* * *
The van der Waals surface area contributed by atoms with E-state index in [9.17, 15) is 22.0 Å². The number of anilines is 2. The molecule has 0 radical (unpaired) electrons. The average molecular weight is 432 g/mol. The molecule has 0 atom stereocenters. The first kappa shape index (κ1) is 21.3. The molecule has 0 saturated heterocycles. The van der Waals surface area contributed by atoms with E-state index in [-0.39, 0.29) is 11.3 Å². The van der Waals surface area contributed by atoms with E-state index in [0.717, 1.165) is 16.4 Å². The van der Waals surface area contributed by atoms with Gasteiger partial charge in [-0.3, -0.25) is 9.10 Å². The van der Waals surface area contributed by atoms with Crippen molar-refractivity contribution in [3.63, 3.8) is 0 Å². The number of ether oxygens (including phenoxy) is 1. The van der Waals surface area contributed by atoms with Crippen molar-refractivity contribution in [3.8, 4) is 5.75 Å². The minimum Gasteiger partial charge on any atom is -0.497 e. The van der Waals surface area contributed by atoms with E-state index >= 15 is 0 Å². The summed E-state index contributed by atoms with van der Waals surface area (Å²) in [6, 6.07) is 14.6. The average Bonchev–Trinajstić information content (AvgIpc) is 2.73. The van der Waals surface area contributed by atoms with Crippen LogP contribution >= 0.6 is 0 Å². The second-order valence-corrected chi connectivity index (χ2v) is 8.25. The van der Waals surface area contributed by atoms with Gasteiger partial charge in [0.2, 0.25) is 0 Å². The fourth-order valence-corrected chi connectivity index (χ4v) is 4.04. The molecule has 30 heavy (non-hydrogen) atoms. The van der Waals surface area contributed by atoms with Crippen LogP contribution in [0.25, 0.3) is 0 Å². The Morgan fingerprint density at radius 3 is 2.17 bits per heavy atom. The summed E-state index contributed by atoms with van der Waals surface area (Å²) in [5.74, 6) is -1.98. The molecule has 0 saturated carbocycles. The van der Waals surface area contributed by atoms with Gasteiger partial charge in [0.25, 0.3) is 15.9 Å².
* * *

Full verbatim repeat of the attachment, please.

The van der Waals surface area contributed by atoms with E-state index in [9.17, 15) is 22.0 Å². The number of anilines is 2. The molecule has 0 radical (unpaired) electrons. The average molecular weight is 432 g/mol. The molecule has 0 atom stereocenters. The first kappa shape index (κ1) is 21.3. The molecule has 0 saturated heterocycles. The van der Waals surface area contributed by atoms with E-state index in [-0.39, 0.29) is 11.3 Å². The van der Waals surface area contributed by atoms with E-state index in [0.717, 1.165) is 16.4 Å². The van der Waals surface area contributed by atoms with Gasteiger partial charge in [-0.3, -0.25) is 9.10 Å². The van der Waals surface area contributed by atoms with Crippen molar-refractivity contribution in [3.63, 3.8) is 0 Å². The number of ether oxygens (including phenoxy) is 1. The van der Waals surface area contributed by atoms with Crippen molar-refractivity contribution in [3.8, 4) is 5.75 Å². The minimum Gasteiger partial charge on any atom is -0.497 e. The van der Waals surface area contributed by atoms with E-state index >= 15 is 0 Å². The summed E-state index contributed by atoms with van der Waals surface area (Å²) in [6, 6.07) is 14.6. The average Bonchev–Trinajstić information content (AvgIpc) is 2.73. The van der Waals surface area contributed by atoms with Crippen LogP contribution >= 0.6 is 0 Å². The second-order valence-corrected chi connectivity index (χ2v) is 8.25. The van der Waals surface area contributed by atoms with Gasteiger partial charge in [0.2, 0.25) is 0 Å². The fourth-order valence-corrected chi connectivity index (χ4v) is 4.04. The molecule has 30 heavy (non-hydrogen) atoms. The van der Waals surface area contributed by atoms with Crippen LogP contribution in [0.25, 0.3) is 0 Å². The Morgan fingerprint density at radius 3 is 2.17 bits per heavy atom. The summed E-state index contributed by atoms with van der Waals surface area (Å²) in [5.74, 6) is -1.98. The molecule has 0 saturated carbocycles. The van der Waals surface area contributed by atoms with Gasteiger partial charge in [0.25, 0.3) is 15.9 Å².